Vortex Hunters reports that Bear Lodge is a site of a vortex. This may also add to its powerful energy.
What might you expect to notice here? Well, it’s definitely peaceful and quiet. There tends to be a handful of tourists in the parking lot when you arrive, but as there are two walking trails around the monument, the people pretty quickly thin out. As you walk along the paths, you see many animals- squirrels, deer, chipmunks – going about their day without a care for you.
It’s quiet. Really quiet. Although lots of birds sing, it’s as if the pine needles soak it all in so that the sound doesn’t reverberate. It’s not a noisy forest at all, but one that invites you to go into silence to hear the inner message of your soul.
I always try to tune in wherever I am, so I leaned in to feel a rock. Oh, my! Sometimes I get stories, sometimes feelings. When there is energy, I try to sit with it and allow it to flow until it stops. This was energy, sorrowful energy. It flowed like a river and didn’t stop. Others could feel it too.
I had to pull away. It was just too much.
Funny, no other rock, tree, or soil resonated. Nothing else had anything to say. No matter where I looked, it was peaceful and silent.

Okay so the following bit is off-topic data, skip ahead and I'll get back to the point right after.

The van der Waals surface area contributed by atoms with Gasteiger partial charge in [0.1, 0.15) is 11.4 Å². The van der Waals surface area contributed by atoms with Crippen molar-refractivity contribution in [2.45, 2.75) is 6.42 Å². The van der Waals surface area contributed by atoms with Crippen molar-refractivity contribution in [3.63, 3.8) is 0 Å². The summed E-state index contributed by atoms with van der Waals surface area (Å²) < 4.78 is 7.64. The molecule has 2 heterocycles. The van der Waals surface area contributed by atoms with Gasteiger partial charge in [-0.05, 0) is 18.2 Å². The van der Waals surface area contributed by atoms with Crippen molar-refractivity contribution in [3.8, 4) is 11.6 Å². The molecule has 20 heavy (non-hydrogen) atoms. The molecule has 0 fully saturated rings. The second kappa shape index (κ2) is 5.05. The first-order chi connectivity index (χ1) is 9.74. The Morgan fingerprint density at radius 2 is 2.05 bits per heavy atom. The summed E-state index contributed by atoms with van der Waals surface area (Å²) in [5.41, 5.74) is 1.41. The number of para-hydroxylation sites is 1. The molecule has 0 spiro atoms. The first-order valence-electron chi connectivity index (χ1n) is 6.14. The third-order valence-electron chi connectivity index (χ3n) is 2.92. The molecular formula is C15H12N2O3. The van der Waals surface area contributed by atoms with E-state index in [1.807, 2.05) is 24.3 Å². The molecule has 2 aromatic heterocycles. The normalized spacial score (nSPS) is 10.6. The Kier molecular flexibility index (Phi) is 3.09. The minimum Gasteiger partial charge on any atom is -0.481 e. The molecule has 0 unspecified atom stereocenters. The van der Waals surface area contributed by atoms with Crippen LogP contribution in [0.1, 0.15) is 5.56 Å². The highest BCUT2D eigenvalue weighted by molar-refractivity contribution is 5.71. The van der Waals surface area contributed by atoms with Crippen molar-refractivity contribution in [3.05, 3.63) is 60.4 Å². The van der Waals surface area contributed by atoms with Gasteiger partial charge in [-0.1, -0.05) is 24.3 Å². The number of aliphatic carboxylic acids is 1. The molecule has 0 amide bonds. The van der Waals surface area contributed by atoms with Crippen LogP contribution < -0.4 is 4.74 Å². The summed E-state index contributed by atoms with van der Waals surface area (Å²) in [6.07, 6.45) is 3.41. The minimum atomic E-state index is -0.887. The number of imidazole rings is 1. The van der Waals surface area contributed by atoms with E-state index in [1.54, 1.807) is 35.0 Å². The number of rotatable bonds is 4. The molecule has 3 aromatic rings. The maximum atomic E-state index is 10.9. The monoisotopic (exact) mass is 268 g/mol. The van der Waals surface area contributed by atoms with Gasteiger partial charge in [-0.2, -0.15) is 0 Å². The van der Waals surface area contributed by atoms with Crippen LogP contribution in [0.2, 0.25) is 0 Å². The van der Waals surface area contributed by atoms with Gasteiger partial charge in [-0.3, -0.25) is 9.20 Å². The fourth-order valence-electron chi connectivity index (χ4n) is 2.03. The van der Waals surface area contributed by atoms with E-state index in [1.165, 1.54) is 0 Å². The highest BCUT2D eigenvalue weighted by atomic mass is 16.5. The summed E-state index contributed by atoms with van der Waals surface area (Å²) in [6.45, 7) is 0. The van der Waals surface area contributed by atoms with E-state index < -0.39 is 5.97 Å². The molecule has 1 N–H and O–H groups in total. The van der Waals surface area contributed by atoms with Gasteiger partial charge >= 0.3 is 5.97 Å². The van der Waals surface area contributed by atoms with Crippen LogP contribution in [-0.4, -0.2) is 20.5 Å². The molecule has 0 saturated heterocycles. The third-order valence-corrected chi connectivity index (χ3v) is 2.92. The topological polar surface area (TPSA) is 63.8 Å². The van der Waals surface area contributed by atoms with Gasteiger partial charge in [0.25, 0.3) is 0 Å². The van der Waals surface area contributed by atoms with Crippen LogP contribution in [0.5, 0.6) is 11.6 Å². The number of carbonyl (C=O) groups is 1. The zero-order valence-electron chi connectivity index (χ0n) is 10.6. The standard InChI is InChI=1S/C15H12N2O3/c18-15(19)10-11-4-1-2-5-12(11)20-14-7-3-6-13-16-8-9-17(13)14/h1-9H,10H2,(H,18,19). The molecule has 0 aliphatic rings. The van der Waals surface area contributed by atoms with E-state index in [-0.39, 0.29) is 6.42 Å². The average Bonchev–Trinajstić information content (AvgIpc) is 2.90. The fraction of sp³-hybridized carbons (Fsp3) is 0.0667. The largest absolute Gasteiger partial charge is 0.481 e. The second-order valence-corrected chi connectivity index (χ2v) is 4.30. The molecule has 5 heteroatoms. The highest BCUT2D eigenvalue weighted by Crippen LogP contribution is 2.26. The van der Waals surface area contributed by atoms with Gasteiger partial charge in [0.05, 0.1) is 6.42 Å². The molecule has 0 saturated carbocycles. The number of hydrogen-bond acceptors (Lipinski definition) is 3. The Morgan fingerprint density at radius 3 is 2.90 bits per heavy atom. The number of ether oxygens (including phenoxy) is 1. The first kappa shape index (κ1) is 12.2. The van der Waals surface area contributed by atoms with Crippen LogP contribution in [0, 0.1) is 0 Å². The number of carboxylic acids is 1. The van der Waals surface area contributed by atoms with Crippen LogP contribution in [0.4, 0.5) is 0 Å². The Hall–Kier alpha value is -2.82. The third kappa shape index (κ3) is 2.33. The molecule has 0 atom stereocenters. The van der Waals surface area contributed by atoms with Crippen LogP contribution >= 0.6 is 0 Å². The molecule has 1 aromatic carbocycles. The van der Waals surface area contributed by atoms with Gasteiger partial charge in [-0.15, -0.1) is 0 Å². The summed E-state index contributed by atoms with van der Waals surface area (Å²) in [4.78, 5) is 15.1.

That night we slept in the shadow of Bear Lodge in a tipi. A vicious storm came that I later learned dropped rivers of rain and brought wind that scared away our neighbors in the night. I slept through the whole thing, still deeply enraptured in peace.
That is the energy of Bear Lodge for me. Like many places, it has its share of lightness and dark, but don’t we all? The peace that lies at the center is easy to find here. The darkness wants to be acknowledged, and well it should, but the tranquility and hope are far stronger.
If you come, bring a tent. You will want to sleep outside on the ground surrounded by all the air, night noises, and stars. Let yourself dream here. Bring an open heart. The energy here can soften you. If you have cares, bring them too. Give them to the rocks. They are stronger than you and can hold them for you.
Author’s note: Although this place is more commonly known as the Devils Tower, I call it by one of the names used by Native Americans. “Devils Tower” is western mistranslation of “bad God’s tower.” Clearly it is not, and never was, that.